Covid-19 Crisis Worsens, Trump Speaks, Million MAGA March : Up First Another record-shattering week of Coronavirus infections as the U.S. moves closer to the holiday season. In his first public appearance in a week, President Trump addresses the pandemic but says nothing about conceding the election. Trump supporters gather in Washington, D.C. to support their president. It's an event that is likely to attract extremists.
NPR logo

Listen to the Episode

  • Download
  • <iframe src="" width="100%" height="290" frameborder="0" scrolling="no" title="NPR embedded audio player">
  • Transcript
Covid-19 Crisis Worsens, Trump Speaks, Million MAGA March

Listen to the Episode

  • Download
  • <iframe src="" width="100%" height="290" frameborder="0" scrolling="no" title="NPR embedded audio player">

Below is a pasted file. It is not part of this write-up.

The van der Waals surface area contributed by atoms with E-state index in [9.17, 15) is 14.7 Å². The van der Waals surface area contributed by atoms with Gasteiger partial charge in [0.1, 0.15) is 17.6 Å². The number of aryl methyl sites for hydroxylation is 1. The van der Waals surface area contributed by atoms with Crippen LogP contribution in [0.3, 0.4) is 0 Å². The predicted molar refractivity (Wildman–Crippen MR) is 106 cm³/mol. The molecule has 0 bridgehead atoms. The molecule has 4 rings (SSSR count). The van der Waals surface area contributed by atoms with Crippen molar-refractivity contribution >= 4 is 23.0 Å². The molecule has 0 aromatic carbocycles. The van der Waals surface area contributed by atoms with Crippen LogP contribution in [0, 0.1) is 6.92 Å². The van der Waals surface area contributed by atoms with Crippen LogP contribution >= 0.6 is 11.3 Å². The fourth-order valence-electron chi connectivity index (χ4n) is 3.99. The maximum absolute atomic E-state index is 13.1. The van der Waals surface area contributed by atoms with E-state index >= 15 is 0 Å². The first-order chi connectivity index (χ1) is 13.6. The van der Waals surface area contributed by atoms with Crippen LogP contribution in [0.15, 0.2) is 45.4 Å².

• Transcript


It was the longest stretch of silence from President Donald Trump since he took office.


Almost a week after Joe Biden became president-elect, Trump returned to the public stage but not to concede.

GARCIA-NAVARRO: I'm Lulu Garcia-Navarro.

SIMON: And I'm Scott Simon. And this is UP FIRST from NPR News.


GARCIA-NAVARRO: Speaking from the Rose Garden, Trump acknowledged the growing crisis as the U.S. hits a record number of confirmed cases of the coronavirus.

SIMON: He assured Americans the vaccine is on the horizon for almost everyone.


PRESIDENT DONALD TRUMP: As soon as April, the vaccine will be available to the entire general population, with the exception of places like New York State.

GARCIA-NAVARRO: Every place but New York - we'll try to explain.